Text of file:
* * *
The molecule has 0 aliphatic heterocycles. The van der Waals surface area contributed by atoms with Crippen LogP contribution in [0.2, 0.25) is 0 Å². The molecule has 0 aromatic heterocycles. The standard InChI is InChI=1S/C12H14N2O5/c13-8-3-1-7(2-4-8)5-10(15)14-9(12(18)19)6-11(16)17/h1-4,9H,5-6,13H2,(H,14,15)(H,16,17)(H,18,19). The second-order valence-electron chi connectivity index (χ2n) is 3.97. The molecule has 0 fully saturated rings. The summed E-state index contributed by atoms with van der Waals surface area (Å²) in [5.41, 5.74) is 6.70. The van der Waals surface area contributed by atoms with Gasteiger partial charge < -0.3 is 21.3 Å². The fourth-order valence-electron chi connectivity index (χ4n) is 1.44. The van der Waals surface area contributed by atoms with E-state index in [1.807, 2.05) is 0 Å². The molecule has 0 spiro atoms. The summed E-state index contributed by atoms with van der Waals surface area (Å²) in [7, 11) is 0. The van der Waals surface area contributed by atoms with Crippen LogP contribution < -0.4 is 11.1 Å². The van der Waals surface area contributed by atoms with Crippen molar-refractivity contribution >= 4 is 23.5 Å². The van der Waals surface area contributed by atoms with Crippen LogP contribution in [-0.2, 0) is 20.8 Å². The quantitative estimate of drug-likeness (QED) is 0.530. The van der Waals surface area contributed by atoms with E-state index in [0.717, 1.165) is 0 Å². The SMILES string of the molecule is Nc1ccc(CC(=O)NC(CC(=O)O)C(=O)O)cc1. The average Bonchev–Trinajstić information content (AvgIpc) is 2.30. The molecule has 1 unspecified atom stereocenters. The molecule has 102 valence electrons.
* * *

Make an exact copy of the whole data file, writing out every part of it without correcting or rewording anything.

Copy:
The molecule has 0 aliphatic heterocycles. The van der Waals surface area contributed by atoms with Crippen LogP contribution in [0.2, 0.25) is 0 Å². The molecule has 0 aromatic heterocycles. The standard InChI is InChI=1S/C12H14N2O5/c13-8-3-1-7(2-4-8)5-10(15)14-9(12(18)19)6-11(16)17/h1-4,9H,5-6,13H2,(H,14,15)(H,16,17)(H,18,19). The second-order valence-electron chi connectivity index (χ2n) is 3.97. The molecule has 0 fully saturated rings. The summed E-state index contributed by atoms with van der Waals surface area (Å²) in [5.41, 5.74) is 6.70. The van der Waals surface area contributed by atoms with Gasteiger partial charge < -0.3 is 21.3 Å². The fourth-order valence-electron chi connectivity index (χ4n) is 1.44. The van der Waals surface area contributed by atoms with E-state index in [1.807, 2.05) is 0 Å². The molecule has 0 spiro atoms. The summed E-state index contributed by atoms with van der Waals surface area (Å²) in [7, 11) is 0. The van der Waals surface area contributed by atoms with Crippen LogP contribution < -0.4 is 11.1 Å². The van der Waals surface area contributed by atoms with Crippen molar-refractivity contribution >= 4 is 23.5 Å². The van der Waals surface area contributed by atoms with Crippen LogP contribution in [-0.2, 0) is 20.8 Å². The quantitative estimate of drug-likeness (QED) is 0.530. The van der Waals surface area contributed by atoms with E-state index in [0.717, 1.165) is 0 Å². The SMILES string of the molecule is Nc1ccc(CC(=O)NC(CC(=O)O)C(=O)O)cc1. The average Bonchev–Trinajstić information content (AvgIpc) is 2.30. The molecule has 1 unspecified atom stereocenters. The molecule has 102 valence electrons.